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Historians may look back at this weekend’s gathering of world leaders in the French port city of Biarritz as a squandered opportunity.
The global economy is weakening, trade wars are escalating and major economies like Germany are sliding toward recession. But Group of Seven allies are so divided there’s little hope for the type of coordinated response that sprang from similar meetings a decade ago.
Amid the growing financial crisis in 2008, then-President George W. Bush called an emergency G-20 meeting that yielded a roadmap to combat the worldwide slowdown. Along with subsequent multilateral actions, it’s widely seen as having helped avoid a deeper downturn.
Now disagreements over everything from Iran’s nuclear program to Brexit to the future of the global trading system likely will stand in the way of unified solutions.
U.S. President Donald Trump has dismissed accusations his tariff assault on China and threats to impose duties on Europe’s auto industry are contributing to any slowdown.
As Shawn Donnan, Raymond Colitt and Toru Fujioka write, the brightest economic hope for this round may be just that things don’t get any worse.And while the world’s political leaders squabble, it may be left to central bankers conducting their own retreat some 5,000 miles away in Jackson Hole, Wyoming, to save the day.
Amazon brouhaha | French President Emmanuel Macron’s call on the G-7 to tackle the fires raging in the Amazon jungle has set up the summit's first flash point. It’s sure to irritate Trump, who pulled out of the Paris Climate Accord, and has already riled Brazilian President Jair Bolsonaro, who said discussing the issue without his nation’s involvement reflects a “colonial mentality.”
Seeds of discontent | Top Trump officials met yesterday to consider options for quelling a backlash in politically important farm states, Jennifer A. Dlouhy and Mario Parker report. The topic of discussion? Recent administration moves that would slow biofuel use. They’re trying to blunt anger in Iowa and other states critical to the president’s re-election in 2020.
Trump’s former chief strategist, Steve Bannon, has produced a new film called “Claws of the Red Dragon” attacking Huawei Technologies, an attempt to steel the president’s resolve to confront China.
Click here for more on why — even if Trump faces another Republican primary challenger — it’s unlikely to lead to much.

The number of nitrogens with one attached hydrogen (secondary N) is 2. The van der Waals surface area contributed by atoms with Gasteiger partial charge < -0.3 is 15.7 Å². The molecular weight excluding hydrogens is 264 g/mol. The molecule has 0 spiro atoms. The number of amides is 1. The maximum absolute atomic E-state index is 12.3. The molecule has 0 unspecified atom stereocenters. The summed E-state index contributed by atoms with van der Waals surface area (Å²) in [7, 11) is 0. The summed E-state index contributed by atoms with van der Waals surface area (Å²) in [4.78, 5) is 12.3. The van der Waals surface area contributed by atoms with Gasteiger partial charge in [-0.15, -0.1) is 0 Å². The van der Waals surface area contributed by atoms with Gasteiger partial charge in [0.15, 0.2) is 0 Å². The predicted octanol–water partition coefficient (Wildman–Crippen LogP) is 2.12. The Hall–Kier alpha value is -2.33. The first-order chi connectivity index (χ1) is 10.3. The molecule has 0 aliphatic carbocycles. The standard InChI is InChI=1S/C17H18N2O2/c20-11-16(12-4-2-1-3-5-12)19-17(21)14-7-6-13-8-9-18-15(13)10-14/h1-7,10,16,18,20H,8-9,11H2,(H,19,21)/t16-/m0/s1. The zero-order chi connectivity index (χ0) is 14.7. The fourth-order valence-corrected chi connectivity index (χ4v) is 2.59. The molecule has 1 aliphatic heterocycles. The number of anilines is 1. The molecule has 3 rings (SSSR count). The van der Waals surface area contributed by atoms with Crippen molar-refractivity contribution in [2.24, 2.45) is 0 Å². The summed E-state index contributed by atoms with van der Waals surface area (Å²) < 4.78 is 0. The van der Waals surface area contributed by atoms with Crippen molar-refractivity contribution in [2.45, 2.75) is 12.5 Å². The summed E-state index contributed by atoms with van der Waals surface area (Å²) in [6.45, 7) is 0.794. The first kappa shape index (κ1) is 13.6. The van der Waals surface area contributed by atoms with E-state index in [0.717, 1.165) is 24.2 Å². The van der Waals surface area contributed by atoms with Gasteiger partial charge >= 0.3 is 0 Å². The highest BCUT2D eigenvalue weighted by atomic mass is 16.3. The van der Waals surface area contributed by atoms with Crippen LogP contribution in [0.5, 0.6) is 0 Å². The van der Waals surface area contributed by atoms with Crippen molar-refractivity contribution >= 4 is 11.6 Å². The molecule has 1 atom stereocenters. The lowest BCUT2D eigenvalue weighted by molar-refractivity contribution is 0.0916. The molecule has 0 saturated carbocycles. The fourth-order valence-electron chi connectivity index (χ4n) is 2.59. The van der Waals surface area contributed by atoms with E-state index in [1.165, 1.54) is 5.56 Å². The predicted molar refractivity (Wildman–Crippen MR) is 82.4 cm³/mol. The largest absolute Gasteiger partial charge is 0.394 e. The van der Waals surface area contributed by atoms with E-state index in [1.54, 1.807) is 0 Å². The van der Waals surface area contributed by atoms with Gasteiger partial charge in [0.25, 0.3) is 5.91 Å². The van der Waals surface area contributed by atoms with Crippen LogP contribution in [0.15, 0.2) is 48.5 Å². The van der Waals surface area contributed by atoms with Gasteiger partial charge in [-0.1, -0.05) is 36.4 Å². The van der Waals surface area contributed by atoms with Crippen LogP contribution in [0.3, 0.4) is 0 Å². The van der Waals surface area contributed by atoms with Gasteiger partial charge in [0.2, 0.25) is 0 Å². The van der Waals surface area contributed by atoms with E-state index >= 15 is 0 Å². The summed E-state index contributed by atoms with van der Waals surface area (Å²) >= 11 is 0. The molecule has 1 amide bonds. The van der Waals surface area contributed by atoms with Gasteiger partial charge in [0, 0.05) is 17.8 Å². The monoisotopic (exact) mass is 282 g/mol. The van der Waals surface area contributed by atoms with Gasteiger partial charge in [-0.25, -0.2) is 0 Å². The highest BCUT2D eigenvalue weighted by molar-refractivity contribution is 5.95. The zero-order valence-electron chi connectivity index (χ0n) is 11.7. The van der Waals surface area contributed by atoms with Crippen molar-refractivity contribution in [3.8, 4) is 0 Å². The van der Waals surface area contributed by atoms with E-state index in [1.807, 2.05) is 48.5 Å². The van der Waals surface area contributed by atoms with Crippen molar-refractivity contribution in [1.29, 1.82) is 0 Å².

Online army | The technology underpinning Hong Kong’s leaderless protests is a major reason there’s no end in sight: Online discussion groups are the movement’s backbone, and authorities who've tried to subdue it can’t simply lock up the masterminds and send everyone home. And no single leader has emerged with enough clout to call demonstrators off — or negotiate with the government. One of the biggest tests of unity will come this weekend, when netizens are again planning to disrupt airport operations.
Tiring of war | From his heavily fortified compound west of Libya’s capital, Ghassan Salame has a ringside seat as two forces battle for control of the country. The United Nation’s special envoy, his mission is to end fighting between the internationally-recognized government and its chief rival, commander Khalifa Haftar, that’s been fueled by the ambitions of regional powers. His argument, writes Samer Khalil Al-Atrush? No one can win this deadlocked contest.
Pyongyang criticism | North Korea’s top diplomat has blamed Michael Pompeo for stalled nuclear talks with the U.S., saying the secretary of state “casts a dark shadow” over the negotiations. Foreign Minister Ri Yong Ho said Pompeo was more focused on his own political aspirations than getting a result. It’s the latest statement from North Korea seeking a more favorable negotiating framework before Kim Jong Un restarts talks.
What to Watch
Italian President Sergio Mattarella gave the center-left Democrats until Tuesday to form a coalition with their long-time rivals, the anti-establishment Five Star Movement, following the government’s collapse. Trump’s lawyers will be in a New York court today trying to block Democrats’ access to financial records from Deutsche Bank and Capital One — and House Speaker Nancy Pelosi has much at stake over the outcome.
And finally ... Prime Minister Boris Johnson believes a U.K. economy free of the EU will see depressed British port cities roar back into life as tax-exempt zones. He’d be well advised to have a look at the concrete bunker on the edge of Luxembourg’s airport. As Hugo Miller and Stephanie Bodoni report, the reality can be a nightmare as such duty-free facilities face growing criticism for being conduits of money laundering and tax evasion.
--With assistance from Karen Leigh.
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